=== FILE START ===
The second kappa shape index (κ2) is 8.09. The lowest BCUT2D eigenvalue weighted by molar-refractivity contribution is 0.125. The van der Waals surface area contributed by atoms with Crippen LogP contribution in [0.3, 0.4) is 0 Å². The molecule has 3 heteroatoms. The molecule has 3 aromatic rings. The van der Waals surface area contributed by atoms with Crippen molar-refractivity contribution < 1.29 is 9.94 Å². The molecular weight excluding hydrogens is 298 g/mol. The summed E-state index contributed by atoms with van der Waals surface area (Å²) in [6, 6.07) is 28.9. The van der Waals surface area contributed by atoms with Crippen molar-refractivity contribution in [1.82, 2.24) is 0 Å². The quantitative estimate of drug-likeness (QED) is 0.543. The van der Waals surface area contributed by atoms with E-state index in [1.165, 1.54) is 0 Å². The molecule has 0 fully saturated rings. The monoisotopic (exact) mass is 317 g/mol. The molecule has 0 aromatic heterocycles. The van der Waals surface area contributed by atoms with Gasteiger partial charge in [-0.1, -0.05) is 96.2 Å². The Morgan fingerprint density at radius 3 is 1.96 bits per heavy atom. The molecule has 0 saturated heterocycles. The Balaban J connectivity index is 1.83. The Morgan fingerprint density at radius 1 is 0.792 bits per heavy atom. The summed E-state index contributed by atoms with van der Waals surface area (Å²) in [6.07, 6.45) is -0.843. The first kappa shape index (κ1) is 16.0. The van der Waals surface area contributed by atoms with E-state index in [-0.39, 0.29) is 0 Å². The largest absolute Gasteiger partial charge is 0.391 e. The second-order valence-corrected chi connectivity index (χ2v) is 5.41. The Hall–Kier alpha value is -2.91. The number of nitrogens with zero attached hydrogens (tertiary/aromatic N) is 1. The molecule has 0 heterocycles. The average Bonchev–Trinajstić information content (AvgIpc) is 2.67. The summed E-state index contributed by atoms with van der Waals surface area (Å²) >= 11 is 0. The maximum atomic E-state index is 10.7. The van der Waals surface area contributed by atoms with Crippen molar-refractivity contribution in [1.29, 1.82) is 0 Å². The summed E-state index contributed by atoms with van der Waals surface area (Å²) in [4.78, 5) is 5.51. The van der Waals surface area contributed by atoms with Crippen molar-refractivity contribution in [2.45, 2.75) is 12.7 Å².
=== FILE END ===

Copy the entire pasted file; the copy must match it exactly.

The second kappa shape index (κ2) is 8.09. The lowest BCUT2D eigenvalue weighted by molar-refractivity contribution is 0.125. The van der Waals surface area contributed by atoms with Crippen LogP contribution in [0.3, 0.4) is 0 Å². The molecule has 3 heteroatoms. The molecule has 3 aromatic rings. The van der Waals surface area contributed by atoms with Crippen molar-refractivity contribution < 1.29 is 9.94 Å². The molecular weight excluding hydrogens is 298 g/mol. The summed E-state index contributed by atoms with van der Waals surface area (Å²) in [6, 6.07) is 28.9. The van der Waals surface area contributed by atoms with Crippen molar-refractivity contribution in [1.82, 2.24) is 0 Å². The quantitative estimate of drug-likeness (QED) is 0.543. The van der Waals surface area contributed by atoms with E-state index in [1.165, 1.54) is 0 Å². The molecule has 0 fully saturated rings. The monoisotopic (exact) mass is 317 g/mol. The molecule has 0 aromatic heterocycles. The van der Waals surface area contributed by atoms with Gasteiger partial charge in [-0.1, -0.05) is 96.2 Å². The Morgan fingerprint density at radius 3 is 1.96 bits per heavy atom. The molecule has 0 saturated heterocycles. The Balaban J connectivity index is 1.83. The Morgan fingerprint density at radius 1 is 0.792 bits per heavy atom. The summed E-state index contributed by atoms with van der Waals surface area (Å²) in [6.07, 6.45) is -0.843. The first kappa shape index (κ1) is 16.0. The van der Waals surface area contributed by atoms with E-state index in [-0.39, 0.29) is 0 Å². The largest absolute Gasteiger partial charge is 0.391 e. The second-order valence-corrected chi connectivity index (χ2v) is 5.41. The Hall–Kier alpha value is -2.91. The number of nitrogens with zero attached hydrogens (tertiary/aromatic N) is 1. The molecule has 0 heterocycles. The average Bonchev–Trinajstić information content (AvgIpc) is 2.67. The summed E-state index contributed by atoms with van der Waals surface area (Å²) >= 11 is 0. The maximum atomic E-state index is 10.7. The van der Waals surface area contributed by atoms with Crippen molar-refractivity contribution in [1.29, 1.82) is 0 Å². The summed E-state index contributed by atoms with van der Waals surface area (Å²) in [4.78, 5) is 5.51. The van der Waals surface area contributed by atoms with Crippen molar-refractivity contribution in [2.45, 2.75) is 12.7 Å².